The cabbage soup diet depends on cabbage being relatively bulky (ie, filling) while having almost no calories. You'll lose weight very quickly the first week or two as your body rids itself of the sugar its stored for energy (glycogen -- and the water that gets bonded to the stored sugars) in response to the lack of carbohydrate calories. Then you'll lose both fat (because of the lack of calories) and muscle (because of the lack of protein in cabbage soup) at the same speed as any diet.

In short -- you're starving yourself. There's a difference between cutting calories very low to lose fat and starvation -- you need a certain amount of protein in your diet to maintain lean body mass, and then a small amount of both carbs and fat. The cabbage soup only gives you a tiny amount of carbs, and that's it. Fat loss is a good thing. Losing lean body mass, on the other hand, is called "wasting," and will both make you look flabby and unhealthy. Losing water and stored sugars is called dehydration. If you actually manage to stick to this diet, the effects of the wasting and dehydration will be far more of a problem than a benefit of any weight loss. Of course, very few stick to the diet, because all you can eat is cabbage soup -- which you'll get sick of very soon.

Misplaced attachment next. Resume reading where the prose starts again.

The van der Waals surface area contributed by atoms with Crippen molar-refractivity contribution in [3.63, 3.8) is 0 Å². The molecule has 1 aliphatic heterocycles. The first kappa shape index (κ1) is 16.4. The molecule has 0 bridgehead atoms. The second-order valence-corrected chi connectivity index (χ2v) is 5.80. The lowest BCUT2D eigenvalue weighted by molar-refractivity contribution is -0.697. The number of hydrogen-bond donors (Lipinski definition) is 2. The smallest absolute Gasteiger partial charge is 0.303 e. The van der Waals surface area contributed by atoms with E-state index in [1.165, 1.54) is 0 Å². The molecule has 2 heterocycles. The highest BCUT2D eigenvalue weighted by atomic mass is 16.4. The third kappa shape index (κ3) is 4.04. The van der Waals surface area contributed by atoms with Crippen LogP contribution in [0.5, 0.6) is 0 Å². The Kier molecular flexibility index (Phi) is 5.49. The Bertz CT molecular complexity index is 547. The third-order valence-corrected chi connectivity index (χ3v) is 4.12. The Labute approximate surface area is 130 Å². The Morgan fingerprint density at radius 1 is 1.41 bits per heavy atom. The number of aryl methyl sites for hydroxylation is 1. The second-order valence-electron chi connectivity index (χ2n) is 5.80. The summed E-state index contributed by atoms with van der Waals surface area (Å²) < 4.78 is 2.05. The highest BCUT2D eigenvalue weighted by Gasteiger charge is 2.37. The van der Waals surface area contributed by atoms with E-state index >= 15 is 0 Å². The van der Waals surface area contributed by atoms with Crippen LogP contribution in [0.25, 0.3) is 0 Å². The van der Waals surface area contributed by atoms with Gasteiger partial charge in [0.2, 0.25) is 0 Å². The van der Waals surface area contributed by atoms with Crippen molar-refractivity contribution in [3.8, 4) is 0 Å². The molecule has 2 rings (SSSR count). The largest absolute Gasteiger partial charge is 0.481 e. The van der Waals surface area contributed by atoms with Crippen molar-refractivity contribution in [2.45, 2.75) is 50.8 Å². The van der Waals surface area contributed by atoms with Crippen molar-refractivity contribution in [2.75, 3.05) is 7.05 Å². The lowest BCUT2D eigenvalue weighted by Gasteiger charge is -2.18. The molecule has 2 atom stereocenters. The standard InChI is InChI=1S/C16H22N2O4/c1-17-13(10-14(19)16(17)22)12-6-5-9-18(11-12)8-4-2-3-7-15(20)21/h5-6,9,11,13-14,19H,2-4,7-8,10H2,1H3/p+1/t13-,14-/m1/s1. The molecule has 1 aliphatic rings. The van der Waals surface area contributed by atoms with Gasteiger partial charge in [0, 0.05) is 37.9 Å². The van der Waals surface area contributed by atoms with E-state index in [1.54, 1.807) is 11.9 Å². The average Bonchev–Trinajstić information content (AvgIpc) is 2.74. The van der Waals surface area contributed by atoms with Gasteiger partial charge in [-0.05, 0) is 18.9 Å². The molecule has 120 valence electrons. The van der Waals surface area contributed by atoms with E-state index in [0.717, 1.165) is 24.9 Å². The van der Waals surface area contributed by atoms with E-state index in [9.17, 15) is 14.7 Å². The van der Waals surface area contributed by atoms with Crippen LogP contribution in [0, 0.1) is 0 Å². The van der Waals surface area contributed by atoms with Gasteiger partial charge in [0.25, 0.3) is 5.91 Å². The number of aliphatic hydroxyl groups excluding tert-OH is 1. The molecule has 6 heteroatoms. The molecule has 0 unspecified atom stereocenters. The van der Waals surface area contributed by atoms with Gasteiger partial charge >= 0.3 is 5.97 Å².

If you want to lose weight fast, you have to eat a high-protein, high-leafy vegetable diet with fairly low calories in order to both lose fat and maintain your lean body mass and get the essential nutrients. If you want to lose weight slowly, there are thousands of healthy ways to do it assuming a relative balance of protein, fat and carbs by structuring a diet where you keep the number of calories you eat lower than normal; the trick to losing weight slowly is sticking with it, not any magical blend of nutrients.
posted by eschatfische at 5:19 AM on January 20, 2005

The secret ingredient is roughage. That's why cabbage and corn are often used in diet recipes.
posted by Smart Dalek at 5:23 AM on January 20, 2005

You'll lose weight very quickly the first week or two

Well, the diet is for seven days. I was thinking of the possibility of doing it maybe a once a month or perhaps every six weeks or so to sort of keep things in balance. I don't really overeat normally, but I don't like to count calories and I have a lot of pasta and rice in my normal diet, as well as olive oil and alcohol (wine), and cheese (but, mostly, fairly low calorie cheese, like feta) and yogurt. (also, of course, vegetables, etc., but just talking about the higher calorie stuff here).

This diet doesn't really seem very onerous to me, but I'm not that wild about the first soup recipe I tried. I'm adding mushrooms today, and substituting one red pepper for a green pepper, and putting a lot less celelry and tinned tomato (ugh). I'm thinking of cutting out the bouillon cubes (double ugh) and using maybe a little soy sauce... Also, there's no Lipton Soup mix here, so that's just out.
posted by taz at 5:35 AM on January 20, 2005

Weightwatchers have lots of recipes for what they call "no point soup" (my lodger used to take the piss about these: no cheese, no oil, no meat, no point). I'm guessing you could use any of those recipes and have the same effect - I keep a freezerfull. My favorites are carrot and coriander, and tomato and basil. In WW you're allowed to use that cooking spray fat stuff, which gives you a few more flavours to play with (lightly fried onions and garlic, in my cooking).